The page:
Ontario NDP leader Andrea Horwath recently signed a petition at change.org to end the Tarion monopoly. Tarion is an arms-length agency of government, a “Delegated Administrative Authority” (“DAA”) with a monopoly in new home warranties and responsibility for regulating the new home building industry.
In her statement accompanying her signature, Ms. Horwath explains why she’s in favour of ending Tarion’s monopoly status: “The NDP has long recognized that Tarion is an unaccountable monopoly that protects the developers who control it, and not the home buyers who pay the bills. Other provinces give consumers a proper choice when it comes to home warranty protection, and it is time for Ontario to catch up.”
Many MPPs of both the NDP and PC parties have also signed.
Premier Wynne, on the other hand, has remained silent on all things Tarion, refusing to meet with or respond to consumers who’ve written to her about “horror stories” they’ve experienced with Tarion. A revolving door of Liberal ministers during the last 12 years has brushed aside problems, saying they’re “working with Tarion“, while their mandate is to oversee it. Working with and overseeing are two entirely different things, but no one in government has answered concerns about this contradiction.
A recent revelation in The Toronto Star (29/03/16 by M. Regg Cohn) that Liberal ministers have “fundraising targets” does not surprise consumers who’ve raised red flags about this for years with both Premiers Wynne and McGuinty. No answer from either. It’s no secret the top donors to the governing Liberals are the building and construction industry, the same industry the government is supposed to be overseeing through its monopoly, Tarion.
The only people who seem to favour the monopoly model are government officials and Tarion executives. Tarion’s former board Chair, a real estate lawyer and 10-year Tarion board member said in an interview with The Ottawa Citizen (May 15, 2015): “The model that we fall under is a really good one. It allows for efficiency (…) and keeps the government’s nose out of doing things.” That’s the problem: keeping the government’s nose out of doing things, like the butcher inspecting his own meat.
No economics textbook or any concrete examples we’ve been able to find can demonstrate that monopolies benefit consumers. Here’s the Wikipedia definition:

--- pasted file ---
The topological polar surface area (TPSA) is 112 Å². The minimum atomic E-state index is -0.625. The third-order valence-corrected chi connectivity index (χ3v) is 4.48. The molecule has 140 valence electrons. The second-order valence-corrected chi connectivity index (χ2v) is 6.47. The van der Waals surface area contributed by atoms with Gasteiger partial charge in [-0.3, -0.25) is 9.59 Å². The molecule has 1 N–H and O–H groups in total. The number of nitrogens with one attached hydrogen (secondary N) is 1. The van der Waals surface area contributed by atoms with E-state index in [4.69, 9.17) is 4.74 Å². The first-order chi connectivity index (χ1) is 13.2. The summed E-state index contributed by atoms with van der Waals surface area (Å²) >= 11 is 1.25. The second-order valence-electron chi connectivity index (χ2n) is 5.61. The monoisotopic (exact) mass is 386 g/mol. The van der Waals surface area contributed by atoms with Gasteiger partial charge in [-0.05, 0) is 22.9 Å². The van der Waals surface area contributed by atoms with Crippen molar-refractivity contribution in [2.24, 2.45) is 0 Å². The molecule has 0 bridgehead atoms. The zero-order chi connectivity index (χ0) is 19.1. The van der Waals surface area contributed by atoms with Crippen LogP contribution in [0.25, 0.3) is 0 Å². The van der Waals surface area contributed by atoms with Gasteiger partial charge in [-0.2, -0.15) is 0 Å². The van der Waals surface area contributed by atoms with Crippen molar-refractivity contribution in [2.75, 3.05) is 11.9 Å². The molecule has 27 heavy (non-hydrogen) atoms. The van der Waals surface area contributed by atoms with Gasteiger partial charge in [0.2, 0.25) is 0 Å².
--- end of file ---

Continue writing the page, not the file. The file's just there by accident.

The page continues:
“In economics, a government-granted monopoly is a form of coercive monopoly by which a government grants exclusive privilege to a private individual or firm to be the sole provider of a good or service; potential competitors are excluded from the market by law or regulation.” The words “coercive” and “privilege” set off alarm bells with many consumers. Alberta, Manitoba, and B.C. all have gone to the multiple-provider model for new home warranties. There, the regulatory function is the responsibility of government, not the provider.
Premier Wynne herself seems to be no fan of monopolies, however, since she was quoted in The National Post in April 2015 as saying: “the days of monopoly are done.”
Tarion is not only a monopoly, it’s also exempt from oversight by the Auditor General and the Ombudsman of Ontario, and all its executive salaries are secret. This seems very outdated. Response to the petition at change.org to #EndTarionMonopolyNOW indicates consumers want choice, and independent regulation of the industry.
What may change the landscape is the recent scandal revealed in March this year regarding political fundraising. The current Wild West rules are to be significantly reformed by January 2017. This means generous donations the government has enjoyed from the building industry will be hopefully banned. This may level the playing field for consumers and reduce the influence of big corporations on public policy-making.
Before this political fundraising scandal was revealed in March 2016, the Minister responsible for Tarion had announced a wide-ranging review of Tarion by a respected Ontario Superior Court Judge, J. Douglas Cunningham. Public complaints and pressure from Opposition MPPs had been mounting for years. The review was seen at the time either as a political stalling tactic, or a way to back into reforms the building industry may find uncomfortable.
Again at that time, Andrea Horwath hit the nail on the head. In a statement to The Toronto Star (05/11/2015) she explained: “The review is not necessary. The problems are rampant. If the government doesn’t know what’s wrong with Tarion yet, after all the private members bills and all the criticisms we’ve been raising, then they simply have been turning a blind eye to a very bad situation.”
The government’s excuses for turning a blind eye to problems with Tarion for over a decade may have run their course. The tide seems to have turned on the outdated monopoly model. Tarion is finally under the microscope of a seasoned judge.
Sometimes a perfect storm, a confluence of unrelated events, produces unexpected results. Sometimes, as the Dutch saying goes, the shore stops the ship.